Defibrillator paddles with lighted shock buttons
An improved method that incorporates a user interface for a defibrillator (100) capable of being used with paddle electrodes (180) and adhesive pad electrodes (190). A shock delivery button (110) located on the defibrillator control panel delivers a shock through the pad electrodes. A second shock delivery button (210), located on the paddle electrodes, delivers a shock through the paddle electrodes. Both shock delivery buttons are configured with the same shape, operation and illumination in order to reduce user confusion.
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This application is a divisional application of co-pending U.S. patent application Ser. No. 13/981,712, which in turn claims the benefit of pending international application no. PCT/IB2012/050318, filed Jan. 24, 2012, which claims the benefit of U.S. provisional application Ser. No. 61/436,668, filed Jan. 27, 2011.
The present invention relates to defibrillators for cardiac resuscitation. The invention relates in particular to an improved user interface for delivering defibrillation therapy from a defibrillator configured for electrodes both in a handheld paddle form and in an adhesively applied electrode pads form.
Cardiac arrest is a life-threatening medical condition in which the patient's heart fails to provide blood flow to support life. A defibrillator can be used to deliver defibrillating shocks to a patient suffering from cardiac arrest or other arrhythmia. The defibrillator resolves this condition by delivering a high-voltage impulse to the heart in order to restore normal rhythm and contractile function in patients who are experiencing cardiac arrhythmia.
Ventricular fibrillation (VF) or ventricular tachycardia (VT) are immediately life-threatening arrhythmias that are typically non-perfusing, i.e. not accompanied by spontaneous circulation. Atrial fibrillation (AF) is an arrhythmia which is potentially life-threatening, but is accompanied by spontaneous circulation. Each type of arrhythmia may be best treated with a different type of defibrillation shock. For example, AF is treated with a synchronized shock (cardio-version). VF and unstable VT are treated with an unsynchronized shock.
Defibrillators suitable for use in advanced life support or hospital environments often have a number of modes of operation. Each mode treats a different kind of cardiac event. Each event in turn has a different level of urgency in providing treatment. Advanced defibrillators such as these are typically more complicated to use.
For example, defibrillation of non-perfusing arrhythmias such as VF or VT must be delivered very soon after the onset of cardiac arrest in order to be effective. It is estimated that the chance of survival falls by 10% for every minute of delay to defibrillation beyond four minutes after cardiac arrest. Hence, it is vital that once a defibrillator is brought to the patient, the rescuer deploy and use it quickly.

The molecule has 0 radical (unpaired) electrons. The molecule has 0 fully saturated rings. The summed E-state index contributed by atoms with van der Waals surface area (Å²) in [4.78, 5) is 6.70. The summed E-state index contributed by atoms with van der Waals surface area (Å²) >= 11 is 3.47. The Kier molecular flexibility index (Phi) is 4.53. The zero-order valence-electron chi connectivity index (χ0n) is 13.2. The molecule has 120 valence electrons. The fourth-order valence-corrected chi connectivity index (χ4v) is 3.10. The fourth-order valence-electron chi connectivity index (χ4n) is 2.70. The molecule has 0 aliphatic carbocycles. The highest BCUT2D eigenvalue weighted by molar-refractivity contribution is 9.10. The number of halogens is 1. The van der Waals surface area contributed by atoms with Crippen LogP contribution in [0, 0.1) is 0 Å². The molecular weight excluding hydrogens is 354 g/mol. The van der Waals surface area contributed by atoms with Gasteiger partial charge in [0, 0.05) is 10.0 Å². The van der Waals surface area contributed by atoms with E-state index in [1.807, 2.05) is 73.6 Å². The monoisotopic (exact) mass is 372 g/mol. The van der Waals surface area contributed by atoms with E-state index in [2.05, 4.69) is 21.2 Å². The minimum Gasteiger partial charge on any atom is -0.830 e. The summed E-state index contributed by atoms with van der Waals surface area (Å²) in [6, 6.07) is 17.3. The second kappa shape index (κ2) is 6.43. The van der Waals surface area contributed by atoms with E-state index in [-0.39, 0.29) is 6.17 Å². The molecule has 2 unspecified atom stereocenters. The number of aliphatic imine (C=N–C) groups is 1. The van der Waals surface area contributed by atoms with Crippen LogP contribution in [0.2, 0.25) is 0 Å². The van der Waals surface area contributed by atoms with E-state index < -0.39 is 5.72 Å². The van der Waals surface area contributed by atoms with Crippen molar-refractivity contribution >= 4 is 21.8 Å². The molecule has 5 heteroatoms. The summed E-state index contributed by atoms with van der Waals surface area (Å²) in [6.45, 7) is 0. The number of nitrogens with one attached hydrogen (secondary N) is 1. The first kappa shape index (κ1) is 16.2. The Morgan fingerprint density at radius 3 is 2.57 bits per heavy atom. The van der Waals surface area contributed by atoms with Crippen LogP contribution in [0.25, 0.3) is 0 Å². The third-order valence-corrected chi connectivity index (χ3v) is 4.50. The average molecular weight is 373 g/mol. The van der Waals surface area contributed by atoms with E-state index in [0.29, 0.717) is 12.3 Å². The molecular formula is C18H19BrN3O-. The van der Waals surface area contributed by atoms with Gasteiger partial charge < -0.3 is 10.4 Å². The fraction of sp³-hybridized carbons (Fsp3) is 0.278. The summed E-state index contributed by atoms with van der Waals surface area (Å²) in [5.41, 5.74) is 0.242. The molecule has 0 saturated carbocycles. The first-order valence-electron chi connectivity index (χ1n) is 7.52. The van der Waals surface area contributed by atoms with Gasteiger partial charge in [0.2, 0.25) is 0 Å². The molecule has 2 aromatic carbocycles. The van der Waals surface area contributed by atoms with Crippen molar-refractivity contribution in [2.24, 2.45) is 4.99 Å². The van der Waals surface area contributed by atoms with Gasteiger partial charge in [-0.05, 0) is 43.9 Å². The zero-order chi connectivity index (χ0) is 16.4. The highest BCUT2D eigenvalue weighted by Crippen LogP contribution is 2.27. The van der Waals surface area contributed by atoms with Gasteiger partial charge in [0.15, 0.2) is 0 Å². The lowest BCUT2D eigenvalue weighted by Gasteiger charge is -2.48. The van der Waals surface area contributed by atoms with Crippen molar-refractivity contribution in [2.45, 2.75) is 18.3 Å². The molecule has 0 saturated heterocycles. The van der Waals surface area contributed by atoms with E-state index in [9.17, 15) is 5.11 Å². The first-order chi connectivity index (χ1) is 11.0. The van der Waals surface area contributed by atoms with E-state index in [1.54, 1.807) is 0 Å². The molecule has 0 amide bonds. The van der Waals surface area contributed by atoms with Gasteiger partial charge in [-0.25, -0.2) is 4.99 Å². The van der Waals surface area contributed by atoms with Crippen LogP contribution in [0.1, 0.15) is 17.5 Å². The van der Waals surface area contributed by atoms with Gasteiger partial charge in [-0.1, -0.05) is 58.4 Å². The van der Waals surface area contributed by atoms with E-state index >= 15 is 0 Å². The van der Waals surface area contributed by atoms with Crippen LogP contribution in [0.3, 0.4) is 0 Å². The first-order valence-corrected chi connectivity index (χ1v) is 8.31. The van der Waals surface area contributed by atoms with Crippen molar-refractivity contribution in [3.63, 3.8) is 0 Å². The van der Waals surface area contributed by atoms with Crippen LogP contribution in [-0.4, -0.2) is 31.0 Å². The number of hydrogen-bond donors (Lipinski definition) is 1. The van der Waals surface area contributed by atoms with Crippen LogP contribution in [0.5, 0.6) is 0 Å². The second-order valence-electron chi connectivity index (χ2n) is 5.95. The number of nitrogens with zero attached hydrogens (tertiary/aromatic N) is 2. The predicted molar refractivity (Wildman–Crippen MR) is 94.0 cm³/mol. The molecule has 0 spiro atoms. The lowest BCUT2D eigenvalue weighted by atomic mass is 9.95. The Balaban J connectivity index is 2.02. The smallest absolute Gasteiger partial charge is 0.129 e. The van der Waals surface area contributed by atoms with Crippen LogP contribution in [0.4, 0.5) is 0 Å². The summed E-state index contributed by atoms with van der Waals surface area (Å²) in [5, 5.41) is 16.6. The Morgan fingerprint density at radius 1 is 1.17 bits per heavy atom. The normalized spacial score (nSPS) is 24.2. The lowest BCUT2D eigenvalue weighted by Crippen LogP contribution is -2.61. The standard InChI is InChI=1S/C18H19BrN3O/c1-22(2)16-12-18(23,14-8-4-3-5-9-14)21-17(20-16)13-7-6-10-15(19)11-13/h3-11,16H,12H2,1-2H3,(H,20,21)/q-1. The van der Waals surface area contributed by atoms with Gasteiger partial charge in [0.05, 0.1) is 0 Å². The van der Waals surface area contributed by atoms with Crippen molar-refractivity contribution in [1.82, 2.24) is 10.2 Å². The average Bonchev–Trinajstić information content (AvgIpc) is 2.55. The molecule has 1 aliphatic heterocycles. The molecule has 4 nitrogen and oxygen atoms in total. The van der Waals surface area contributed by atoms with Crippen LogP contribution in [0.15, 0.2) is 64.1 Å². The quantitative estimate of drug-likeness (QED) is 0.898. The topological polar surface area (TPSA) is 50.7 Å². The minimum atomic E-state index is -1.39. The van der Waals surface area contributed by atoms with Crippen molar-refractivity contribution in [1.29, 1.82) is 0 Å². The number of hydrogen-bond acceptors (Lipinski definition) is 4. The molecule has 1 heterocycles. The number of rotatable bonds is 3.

Automated external defibrillator (AED) mode is effective for rapid treatment of non-perfusing arrhythmias by lesser-trained rescuers. In the AED mode, the defibrillator automatically analyzes the electrocardiogram (ECG) rhythm of an unconscious patient to quickly ascertain whether defibrillation is necessary. The defibrillator analyzes the ECG signal for signs of arrhythmia. If VF is detected, the defibrillator signals the rescuer that a shock is advised and charges its electrotherapy circuit to a therapeutic energy. The rescuer must only press a shock button on the defibrillator to deliver a defibrillation pulse to resuscitate the patient.
In the manual mode of operation, the defibrillator allows the user to select a desired amount of defibrillation energy and apply that energy directly to the patient without previous automatic diagnosis. Generally, only the minimum amount of energy necessary to convert the particular arrhythmia is desired, because too much energy can potentially injure the heart or create other complications. The user typically selects the energy level by turning a knob on the defibrillator control panel to one of several energy setting positions. The manual mode requires a more highly trained user to diagnose the underlying rhythm and select the proper therapeutic energy.
External defibrillators typically act through hand-held electrode paddles or adhesively-applied electrode pads applied across the chest of the patient. The electrodes are used to apply the defibrillating shock and can also be used to acquire an ECG signal from the patient's heart. Paddle electrodes typically have a shock delivery button(s) or key(s) located on the paddles themselves. The rescuer delivers the shock by pressing the paddles to the patient's torso, verifying that bystanders are clear, and then pressing the paddle shock key(s).